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-   -   I can't find .bashrc in slackware (http://www.linuxquestions.org/questions/slackware-14/i-cant-find-bashrc-in-slackware-233632/)

ngan_yine 09-21-2004 10:33 PM

I can't find .bashrc in slackware
 
Hi guy

I know this sound very stupid but I got to ask because I am out of idea ,I use to be a mandrake user and suddenly I decide to change to slackware and I like what I found.
But I had been finding .bashrc in slackware and I can't seem to find it ,I try all the data base search command but there is just no .bashrc .So could any of you guy tell me what to do if I want to add some vauable to my bash file?

thanks

gbonvehi 09-21-2004 10:34 PM

It isn't created by default, just create it with your favourite editor :)

Btw, it must be created in your home directory. Mine would be: /home/gbon/.bashrc

Sadrul 09-22-2004 12:18 AM

you can create .bashrc, but i don't think it will work. rather create/edit the .bash_profile file.

-- Adil

theonebeyond 09-22-2004 12:41 AM

Yeah... I had the problem too, and as Sadrul said, use .bash_profile for users..

But if I remember right .bashrc works for root (only)

Greetings, Sascha

gbonvehi 09-22-2004 12:47 AM

Actually i realized after reading what Sadrul said, that my bash_profile loads bashrc for me, sorry ngan_yine, do what they said :)

ngan_yine 09-22-2004 02:06 AM

Thanks man
That really help me a lot , as you guys said .bashrc only work for root and not for normal user ,I guess I got to go a long with .bash_profile for my normal user.I was trying to add some enveroment variable PATH to my bash file .In mandrake I can just open the .basrc in /home/~/.bashrc but in slackware the file didn't
didn't exist at all.My experience with linux is still in newbie level but I always thought that bash shell PATH file got to be kept in that .bashrc.I am having a lot of problem with slackware but this one is really worth it.I gave up mandrake and fedore althought it is less painful to operate.

Cedrik 09-22-2004 03:10 AM

In doubt, read man bash ;)

When bash is invoked as an interactive login shell, or as a non-interactive shell
with the --login option, it first reads and executes commands from the file
/etc/profile, After reading that file, it looks for ~/.bash_profile...

When an interactive shell that is not a login shell is started, bash
reads and executes commands from ~/.bashrc

So when you enter in runlevel 3 and then login, bash will read ~/.bash_profile,
but if you startx and then open a new terminal without -ls switch, then bash will read ~/.bashrc...

As gbonvehi said, if you want ~/.bashrc loads no matter if it is at login or when
open a new terminal, just create a ~/.bash_profile like this :

Code:

if [ -f ~/.bashrc ]; then
    source ~/.bashrc
fi

So if there is a ~/.bashrc in your home directory it will be loaded at login or when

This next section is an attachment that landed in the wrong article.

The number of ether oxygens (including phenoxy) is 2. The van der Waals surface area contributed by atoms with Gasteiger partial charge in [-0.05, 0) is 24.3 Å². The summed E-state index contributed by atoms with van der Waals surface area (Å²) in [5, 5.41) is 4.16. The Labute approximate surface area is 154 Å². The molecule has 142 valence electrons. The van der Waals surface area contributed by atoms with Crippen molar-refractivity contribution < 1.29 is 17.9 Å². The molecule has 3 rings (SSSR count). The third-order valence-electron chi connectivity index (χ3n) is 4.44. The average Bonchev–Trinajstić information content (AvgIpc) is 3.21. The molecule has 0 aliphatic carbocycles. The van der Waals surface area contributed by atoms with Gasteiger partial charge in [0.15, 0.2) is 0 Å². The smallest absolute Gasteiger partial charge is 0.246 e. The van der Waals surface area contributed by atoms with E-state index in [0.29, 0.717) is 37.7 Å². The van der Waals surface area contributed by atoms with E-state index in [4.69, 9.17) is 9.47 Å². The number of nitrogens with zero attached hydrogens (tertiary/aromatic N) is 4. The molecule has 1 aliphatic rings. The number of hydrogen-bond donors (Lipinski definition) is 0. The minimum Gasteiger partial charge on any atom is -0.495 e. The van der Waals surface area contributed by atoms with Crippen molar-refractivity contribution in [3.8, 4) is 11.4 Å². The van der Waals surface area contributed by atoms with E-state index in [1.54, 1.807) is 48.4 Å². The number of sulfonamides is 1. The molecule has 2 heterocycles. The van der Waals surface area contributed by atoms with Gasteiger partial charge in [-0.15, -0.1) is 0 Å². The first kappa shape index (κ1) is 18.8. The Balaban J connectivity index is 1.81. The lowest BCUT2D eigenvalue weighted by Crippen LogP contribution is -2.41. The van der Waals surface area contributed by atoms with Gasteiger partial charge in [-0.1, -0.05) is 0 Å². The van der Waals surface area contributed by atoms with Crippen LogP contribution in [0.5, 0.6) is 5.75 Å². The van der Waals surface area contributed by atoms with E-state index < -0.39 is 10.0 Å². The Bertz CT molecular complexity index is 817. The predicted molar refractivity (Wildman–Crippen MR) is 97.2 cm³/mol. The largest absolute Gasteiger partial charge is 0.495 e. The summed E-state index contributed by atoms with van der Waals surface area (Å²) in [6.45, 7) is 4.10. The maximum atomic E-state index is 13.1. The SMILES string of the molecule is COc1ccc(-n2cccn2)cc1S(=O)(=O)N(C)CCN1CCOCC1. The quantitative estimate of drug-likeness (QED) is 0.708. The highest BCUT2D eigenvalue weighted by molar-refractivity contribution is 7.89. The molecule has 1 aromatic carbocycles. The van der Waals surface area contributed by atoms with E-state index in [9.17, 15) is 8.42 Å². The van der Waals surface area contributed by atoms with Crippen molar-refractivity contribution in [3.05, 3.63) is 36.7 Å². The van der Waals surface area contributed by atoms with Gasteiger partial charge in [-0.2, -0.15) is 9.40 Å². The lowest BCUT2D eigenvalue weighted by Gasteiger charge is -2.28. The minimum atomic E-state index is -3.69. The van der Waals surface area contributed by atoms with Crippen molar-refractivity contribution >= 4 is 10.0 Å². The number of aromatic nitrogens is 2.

open a non-login shell

DaneM 09-22-2004 04:52 AM

Something you might want to note is that BASH loads configuration/init files in roughly this order:

/etc/profile (global settings)
/etc/inputrc (global settings)
/etc/profile.d (global settings)
/etc/bashrc (global settings, but only read if "sourced" from another configuration file -- not created in slackware by default, but very useful for path settings, etc.)
~/.bash_profile (user-specific settings)
~/.bashrc (user-specific settings, but only read if "sourced" from another file, like Cedrik says)
~/.bash_login (user-specific settings to be executed upon login, such as greetings, etc.)

If you would like to apply settings from /etc/bashrc, it's best to put "source /etc/bashrc" at the BEGINNING of ~/.bash_profile or ~/.bashrc . This will load all the global variables from /etc/bashrc but allow your user-specific settings to override them. You can find more indespensible information on BASH and other cool Linux stuff at http://www.tldp.org/guides.html . Good luck with your new Slackware installation!

--Dane

dikiy 01-14-2009 02:56 PM

nice help all...

caduqued 09-11-2009 01:48 PM

Quote:

Originally Posted by Cedrik (Post 1190149)
In doubt, read man bash ;)

When bash is invoked as an interactive login shell, or as a non-interactive shell
with the --login option, it first reads and executes commands from the file
/etc/profile, After reading that file, it looks for ~/.bash_profile...

When an interactive shell that is not a login shell is started, bash
reads and executes commands from ~/.bashrc

So when you enter in runlevel 3 and then login, bash will read ~/.bash_profile,
but if you startx and then open a new terminal without -ls switch, then bash will read ~/.bashrc...

As gbonvehi said, if you want ~/.bashrc loads no matter if it is at login or when
open a new terminal, just create a ~/.bash_profile like this :

Code:

if [ -f ~/.bashrc ]; then
    source ~/.bashrc
fi

So if there is a ~/.bashrc in your home directory it will be loaded at login or when
open a non-login shell

Nice explanation: plain, clear and simple.... ;)


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